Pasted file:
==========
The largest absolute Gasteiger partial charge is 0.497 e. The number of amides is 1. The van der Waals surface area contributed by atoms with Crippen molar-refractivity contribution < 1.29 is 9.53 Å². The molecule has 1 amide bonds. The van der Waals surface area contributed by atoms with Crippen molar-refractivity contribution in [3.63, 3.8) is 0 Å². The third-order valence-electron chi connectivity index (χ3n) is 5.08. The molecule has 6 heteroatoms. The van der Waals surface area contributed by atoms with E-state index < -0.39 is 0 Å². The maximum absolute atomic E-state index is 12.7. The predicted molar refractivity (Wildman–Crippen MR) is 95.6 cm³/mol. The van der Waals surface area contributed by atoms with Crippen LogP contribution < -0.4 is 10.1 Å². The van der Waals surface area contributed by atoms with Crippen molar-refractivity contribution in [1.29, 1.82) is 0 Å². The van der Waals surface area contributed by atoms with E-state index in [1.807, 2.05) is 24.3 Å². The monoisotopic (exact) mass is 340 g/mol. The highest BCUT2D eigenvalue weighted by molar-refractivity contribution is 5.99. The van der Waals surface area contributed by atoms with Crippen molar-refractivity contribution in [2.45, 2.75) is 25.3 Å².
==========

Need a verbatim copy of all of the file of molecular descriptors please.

The largest absolute Gasteiger partial charge is 0.497 e. The number of amides is 1. The van der Waals surface area contributed by atoms with Crippen molar-refractivity contribution < 1.29 is 9.53 Å². The molecule has 1 amide bonds. The van der Waals surface area contributed by atoms with Crippen molar-refractivity contribution in [3.63, 3.8) is 0 Å². The third-order valence-electron chi connectivity index (χ3n) is 5.08. The molecule has 6 heteroatoms. The van der Waals surface area contributed by atoms with E-state index < -0.39 is 0 Å². The maximum absolute atomic E-state index is 12.7. The predicted molar refractivity (Wildman–Crippen MR) is 95.6 cm³/mol. The van der Waals surface area contributed by atoms with Crippen LogP contribution < -0.4 is 10.1 Å². The van der Waals surface area contributed by atoms with Crippen molar-refractivity contribution in [1.29, 1.82) is 0 Å². The van der Waals surface area contributed by atoms with E-state index in [1.807, 2.05) is 24.3 Å². The monoisotopic (exact) mass is 340 g/mol. The highest BCUT2D eigenvalue weighted by molar-refractivity contribution is 5.99. The van der Waals surface area contributed by atoms with Crippen molar-refractivity contribution in [2.45, 2.75) is 25.3 Å².